Linked by Thom Holwerda on Tue 17th Oct 2006 22:00 UTC, submitted by anonymous
OSNews, Generic OSes "When it comes to computers, the average person usually believes that 'newer is better'. After all, you can get more memory, a faster processor, and a larger hard disk, merely by waiting a few months. Old hardware is usually shunned as being of little value. In contrast, the elementary education sector has consistently found traditional educational methods to be superior to the newest, latest, and greatest methods. Some of the most knowledgeable and capable children are produced by the schools that use seemingly antiquated techniques. So what happens when the world of technology collides with the world of education? Why, the Commodore 64 makes a comeback!"
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C64 rules
by Xaero_Vincent on Wed 18th Oct 2006 05:04 UTC
Xaero_Vincent
Member since:
2006-08-18

I have a Commodore 64 and Apple IIe and they really sweet machines.

Programmable out of the box with 16 color VIC II chip and "state-of-the-art" SID chip with three voices and nine octaves of sound.

I went overboard with my C64 and added an expantion card with 16 MB of RAM, 20 MHz 16-bit SuperCPU (1 MHz bus though), JiffyDOS chip that speeds loading 15x, FD-2000 1.6 MB 3.5" floppy drive. It is already 40% faster than a slow 1541 5.25" floppy drive without JiffyDOS, but 15+ times faster with it.

Oh yeah baby... my C64 will smoke any machine of that time period in a second; including some Amiga systems.

To bad there isnt much software to utilize all this power. :-(

Reply Score: 1

RE: C64 rules
by DigitalAxis on Wed 18th Oct 2006 01:08 in reply to "C64 rules"
DigitalAxis Member since:
2005-08-28

Well, there's Metal Dust from Protovision.
http://www.protovision-online.de/md/mdstart.htm

That's right, there's actually a company selling games for the Commodore 64.

Reply Parent Score: 1

RE: C64 rules
by djohnston on Wed 18th Oct 2006 06:22 in reply to "C64 rules"
djohnston Member since:
2006-04-11
RE: C64 rules
by tunkaflux on Wed 18th Oct 2006 13:57 in reply to "C64 rules"
tunkaflux Member since:
2006-01-25

Or if you are into music, check Prophet64. ( http://www.prophet64.com )

Reply Parent Score: 1

RE: C64 rules
by Doc Pain on Wed 18th Oct 2006 15:15 in reply to "C64 rules"
Doc Pain Member since:
2006-10-08

Programmable out of the box with 16 color VIC II chip and "state-of-the-art" SID chip with three voices and nine octaves of sound.

In addition, graphics programming on the C64 is a PEEK & POKE - not good. I just remember the HC900, KC85/2, KC85/3 and KC87 built by robotron / RFT in the former GDR. It had KAOS and a better BASIC with implemented graphic atoms and algorithms, from PSET over LINE up to RECTANGLE and even CIRCLE. :-)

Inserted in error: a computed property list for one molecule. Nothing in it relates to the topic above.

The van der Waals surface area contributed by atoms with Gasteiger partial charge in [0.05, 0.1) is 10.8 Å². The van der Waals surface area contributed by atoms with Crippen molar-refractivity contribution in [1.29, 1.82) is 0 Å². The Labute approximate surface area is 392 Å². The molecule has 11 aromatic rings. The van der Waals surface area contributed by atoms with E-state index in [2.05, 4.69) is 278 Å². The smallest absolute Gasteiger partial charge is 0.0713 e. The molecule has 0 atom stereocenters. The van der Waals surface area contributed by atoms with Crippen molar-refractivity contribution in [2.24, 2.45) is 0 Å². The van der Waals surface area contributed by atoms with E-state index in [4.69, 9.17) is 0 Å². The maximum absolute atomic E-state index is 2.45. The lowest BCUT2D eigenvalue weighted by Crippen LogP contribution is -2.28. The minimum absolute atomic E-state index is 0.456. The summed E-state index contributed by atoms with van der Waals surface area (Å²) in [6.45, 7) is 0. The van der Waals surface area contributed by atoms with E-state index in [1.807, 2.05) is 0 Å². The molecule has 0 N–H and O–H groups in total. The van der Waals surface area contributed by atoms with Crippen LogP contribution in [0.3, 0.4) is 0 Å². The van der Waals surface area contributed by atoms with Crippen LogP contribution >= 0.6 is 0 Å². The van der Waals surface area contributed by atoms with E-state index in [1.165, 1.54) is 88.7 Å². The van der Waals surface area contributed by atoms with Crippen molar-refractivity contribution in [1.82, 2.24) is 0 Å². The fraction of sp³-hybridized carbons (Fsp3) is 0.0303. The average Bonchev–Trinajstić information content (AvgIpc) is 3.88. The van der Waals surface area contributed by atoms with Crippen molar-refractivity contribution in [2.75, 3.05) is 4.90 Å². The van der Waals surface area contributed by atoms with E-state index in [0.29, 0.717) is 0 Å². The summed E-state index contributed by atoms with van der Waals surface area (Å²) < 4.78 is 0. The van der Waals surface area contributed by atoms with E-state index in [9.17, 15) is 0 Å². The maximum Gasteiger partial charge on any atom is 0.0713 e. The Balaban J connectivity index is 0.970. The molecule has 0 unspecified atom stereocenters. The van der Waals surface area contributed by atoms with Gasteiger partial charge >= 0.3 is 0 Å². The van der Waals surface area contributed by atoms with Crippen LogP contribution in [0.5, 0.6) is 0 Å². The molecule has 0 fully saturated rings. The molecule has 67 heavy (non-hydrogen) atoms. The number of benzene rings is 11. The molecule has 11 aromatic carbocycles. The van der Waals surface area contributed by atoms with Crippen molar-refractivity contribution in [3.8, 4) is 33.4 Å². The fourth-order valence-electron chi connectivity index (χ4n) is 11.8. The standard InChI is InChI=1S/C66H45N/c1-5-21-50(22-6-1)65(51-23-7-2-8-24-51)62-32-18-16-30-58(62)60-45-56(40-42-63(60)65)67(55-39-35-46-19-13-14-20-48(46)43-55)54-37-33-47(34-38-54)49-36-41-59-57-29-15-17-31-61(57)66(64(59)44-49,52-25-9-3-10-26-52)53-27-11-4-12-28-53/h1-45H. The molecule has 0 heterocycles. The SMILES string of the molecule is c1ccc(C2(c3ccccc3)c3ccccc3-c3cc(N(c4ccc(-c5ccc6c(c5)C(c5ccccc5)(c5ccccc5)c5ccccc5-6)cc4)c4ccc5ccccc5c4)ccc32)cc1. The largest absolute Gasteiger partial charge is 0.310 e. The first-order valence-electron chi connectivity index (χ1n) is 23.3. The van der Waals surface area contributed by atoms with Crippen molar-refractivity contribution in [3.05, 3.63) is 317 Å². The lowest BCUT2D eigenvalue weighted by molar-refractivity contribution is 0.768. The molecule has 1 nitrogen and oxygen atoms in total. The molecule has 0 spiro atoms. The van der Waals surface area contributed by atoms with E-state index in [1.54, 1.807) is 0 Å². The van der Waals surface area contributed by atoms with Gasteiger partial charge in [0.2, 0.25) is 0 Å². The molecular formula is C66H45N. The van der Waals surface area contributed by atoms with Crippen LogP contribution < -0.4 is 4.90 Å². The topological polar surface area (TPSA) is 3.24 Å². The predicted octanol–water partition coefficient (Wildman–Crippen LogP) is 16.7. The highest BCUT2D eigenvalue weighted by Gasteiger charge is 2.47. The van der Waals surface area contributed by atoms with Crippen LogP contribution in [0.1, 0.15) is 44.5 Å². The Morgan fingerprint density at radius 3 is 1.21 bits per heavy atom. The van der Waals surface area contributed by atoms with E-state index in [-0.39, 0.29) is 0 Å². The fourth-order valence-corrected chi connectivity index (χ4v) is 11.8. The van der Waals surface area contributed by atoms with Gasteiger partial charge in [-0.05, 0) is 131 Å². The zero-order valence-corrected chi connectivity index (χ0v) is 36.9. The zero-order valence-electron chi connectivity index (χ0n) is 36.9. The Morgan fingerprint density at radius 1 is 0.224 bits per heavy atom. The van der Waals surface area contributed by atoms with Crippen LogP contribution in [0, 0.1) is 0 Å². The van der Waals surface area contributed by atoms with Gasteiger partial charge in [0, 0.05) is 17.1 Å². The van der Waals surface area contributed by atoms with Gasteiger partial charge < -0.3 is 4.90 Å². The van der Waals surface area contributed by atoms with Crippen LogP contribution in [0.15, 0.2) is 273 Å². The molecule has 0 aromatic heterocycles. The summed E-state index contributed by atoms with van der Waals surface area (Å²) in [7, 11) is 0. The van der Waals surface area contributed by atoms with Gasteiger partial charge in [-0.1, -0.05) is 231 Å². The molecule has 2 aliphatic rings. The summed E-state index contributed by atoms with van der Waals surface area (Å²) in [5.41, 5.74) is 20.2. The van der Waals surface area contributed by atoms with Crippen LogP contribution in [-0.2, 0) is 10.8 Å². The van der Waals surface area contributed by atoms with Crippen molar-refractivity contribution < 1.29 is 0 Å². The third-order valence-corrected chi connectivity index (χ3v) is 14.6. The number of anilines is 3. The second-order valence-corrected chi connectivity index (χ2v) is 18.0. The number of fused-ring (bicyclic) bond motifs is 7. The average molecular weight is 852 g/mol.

I like the C64 to be run by directed current from a battery and the RGB and antenna video output. It is very useful as an amateur television (ATV) control and test system here.

Reply Parent Score: 1

RE[2]: C64 rules
by jack_perry on Wed 18th Oct 2006 16:39 in reply to "RE: C64 rules"
jack_perry Member since:
2005-07-06

In addition, graphics programming on the C64 is a PEEK & POKE - not good. I just remember the HC900, KC85/2, KC85/3 and KC87 built by robotron / RFT in the former GDR. It had KAOS and a better BASIC with implemented graphic atoms and algorithms, from PSET over LINE up to RECTANGLE and even CIRCLE. :-)

The TRS-80 Color Computer's Extended BASIC (by Microsoft! back when they were the good guys) had that, PLUS:
+ PUT and GET commands that allowed one to implement some simple animation fairly easily;
+ a PLAY command that allowed you to play one-voice music using a simple string (e.g. PLAY("CDEFGABC") would play a scale in quarter notes; one could modify with flats, sharps, and length of notes);
+ artifact colors that allowed you to get around Tandy's obsession with black and white at higher resolutions (it's not a bug, it's a feature! :-)).

Reply Parent Score: 1

RE[2]: C64 rules
by SamuraiCrow on Wed 18th Oct 2006 17:04 in reply to "RE: C64 rules"
SamuraiCrow Member since:
2005-11-19

There was an Extended Basic cartridge you could get that would add those routines to Commodore Basic. You could even do structured looping.

Peeks and pokes were better, though, if you wanted to learn Assembly language because that was what you had to work with in Assembly.

As for the best educational programming language for the C64, there's always Commodore COMAL which was a hybrid between Basic, Pascal, and Logo. European schools based on Comal had better turned-out programmers sooner becuase they didn't have to teach three separate programming languages.

Reply Parent Score: 1